Typical Baby Feeding Habits Every New Moms Must Know


With the infant around, a mother’s senses are always on the run. Even when your baby is happily latched onto you, you may still worry if its tummy is full or if you are providing the feed sufficiently. Here is everything you need to know about feeding your baby.

How To Know Your Baby Is Full

Don’t bother thinking about it—let your baby guide you. You will pick up the signs that it is drinking sufficiently through the gulping and swallowing sounds—though many babies are silent feeders also. Sucking on its finger after you take it off your breast may mean it is still hungry—if it is content, it won’t be interested in latching anymore. Also, your breasts may feel pain-free, softer and lighter after your baby has fed.

There is neither a routine to follow nor a maximum number of feeds a day when it comes to nursing. Within the first week, your baby may breastfeed 8-10 times a day—it can even be as frequent as a feed an hour during the first few days.

A Wet Nappy Says A Lot

Your baby will wet

the nappy as many as eight times a day in the first few weeks. The urine should be colorless and odorless. If your baby is dehydrated, then it will be yellow or pinky-red—time for a quick feed.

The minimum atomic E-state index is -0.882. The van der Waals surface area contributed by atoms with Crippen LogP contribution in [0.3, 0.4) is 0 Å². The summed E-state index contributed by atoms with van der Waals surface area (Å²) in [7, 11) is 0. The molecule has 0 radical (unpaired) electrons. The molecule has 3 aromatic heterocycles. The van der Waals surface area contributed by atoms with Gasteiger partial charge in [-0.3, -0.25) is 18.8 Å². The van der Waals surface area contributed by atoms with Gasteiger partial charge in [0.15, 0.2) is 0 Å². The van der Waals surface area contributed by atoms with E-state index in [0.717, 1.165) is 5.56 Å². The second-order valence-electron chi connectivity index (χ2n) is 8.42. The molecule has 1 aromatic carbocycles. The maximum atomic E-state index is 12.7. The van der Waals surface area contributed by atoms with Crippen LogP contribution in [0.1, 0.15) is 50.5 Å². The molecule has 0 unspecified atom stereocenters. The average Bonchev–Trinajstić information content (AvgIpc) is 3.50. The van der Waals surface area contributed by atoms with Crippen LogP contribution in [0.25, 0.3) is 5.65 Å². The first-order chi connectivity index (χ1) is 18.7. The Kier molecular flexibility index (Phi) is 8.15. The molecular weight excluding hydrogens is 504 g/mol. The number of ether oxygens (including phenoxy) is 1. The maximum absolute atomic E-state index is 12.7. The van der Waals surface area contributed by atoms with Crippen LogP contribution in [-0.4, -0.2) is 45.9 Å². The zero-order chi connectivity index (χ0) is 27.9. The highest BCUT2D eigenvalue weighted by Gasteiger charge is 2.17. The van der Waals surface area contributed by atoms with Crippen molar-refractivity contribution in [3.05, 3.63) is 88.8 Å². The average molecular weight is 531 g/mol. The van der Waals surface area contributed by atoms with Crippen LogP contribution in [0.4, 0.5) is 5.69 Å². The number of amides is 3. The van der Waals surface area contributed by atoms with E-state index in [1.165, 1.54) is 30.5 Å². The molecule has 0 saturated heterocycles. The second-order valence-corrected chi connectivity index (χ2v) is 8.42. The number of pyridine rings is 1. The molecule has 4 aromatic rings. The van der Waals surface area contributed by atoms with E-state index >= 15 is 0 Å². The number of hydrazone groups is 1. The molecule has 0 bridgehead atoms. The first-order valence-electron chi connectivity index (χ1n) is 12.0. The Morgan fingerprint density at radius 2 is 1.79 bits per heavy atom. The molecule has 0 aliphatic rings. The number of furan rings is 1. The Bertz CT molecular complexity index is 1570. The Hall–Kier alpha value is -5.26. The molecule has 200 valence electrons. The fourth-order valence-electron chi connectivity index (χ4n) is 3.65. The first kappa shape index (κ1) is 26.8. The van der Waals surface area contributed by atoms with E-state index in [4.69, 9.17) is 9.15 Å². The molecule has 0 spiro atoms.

Your baby’s poop is seedy and mustard-yellow and you will have to change that dirty nappy 5 times a day until 6 weeks. Post that, it won’t need so much changing and cleaning as this rate will drop to once a day or even lesser—this is natural so relax if your baby isn’t defecating enough.

Balancing Formula Milk With Solid Food

Even when you plan to introduce your baby to solid food, milk remains the primary source of nutrition—that will be around 6-7 months. Stick to the milk feeding routine and let your baby start with semi-solid foods. Gradually shift to soft solid foods and build-up this habit to eating three meals a day. If your baby has developed a liking towards other food items, it will slowly reduce the milk intake. You can then choose to feed your babymilk towards the end or after

the meal if you feel it hasn’t eaten enough. To make up for the milk, include it in different ways in its diet—cheese sauce, milk-cereal combo, or biscuits mixed with milk.
Sometimes, even if your baby is interested in savoring solid foods, it may still be in a habit to latch to the bottle. In that case, you can cut down on the breastfeed and keep it for early morning gulps or a night treat.

When To Moo-ve To Cow’s Milk

It is recommended that babies stick to the mother’s milk and be introduced to cow’s milk only when they are over 1 year old—many infants develop allergies with the cow’s milk formula, so it is best to hold off until your baby is a year old. Around this time, try feeding it various solid foods—this is also the right time for a transition from breast milk to formula milk and later to whole milk.  Start with 300-600 ml of full-fat cow’s milk a day. Avoid skimmed milk but you can still introduce semi-skimmed milk at the age of 2, along with

the full-fat milk—a quantity of 300ml will suffice.

If your baby doesn’t develop a liking to cow’s milk, try other dairy products like cheese, yogurt, or curd. In case it is lactose intolerant and is supposed to consume soy or hypoallergenic formula, consult your doctor before introducing milk products in its diet.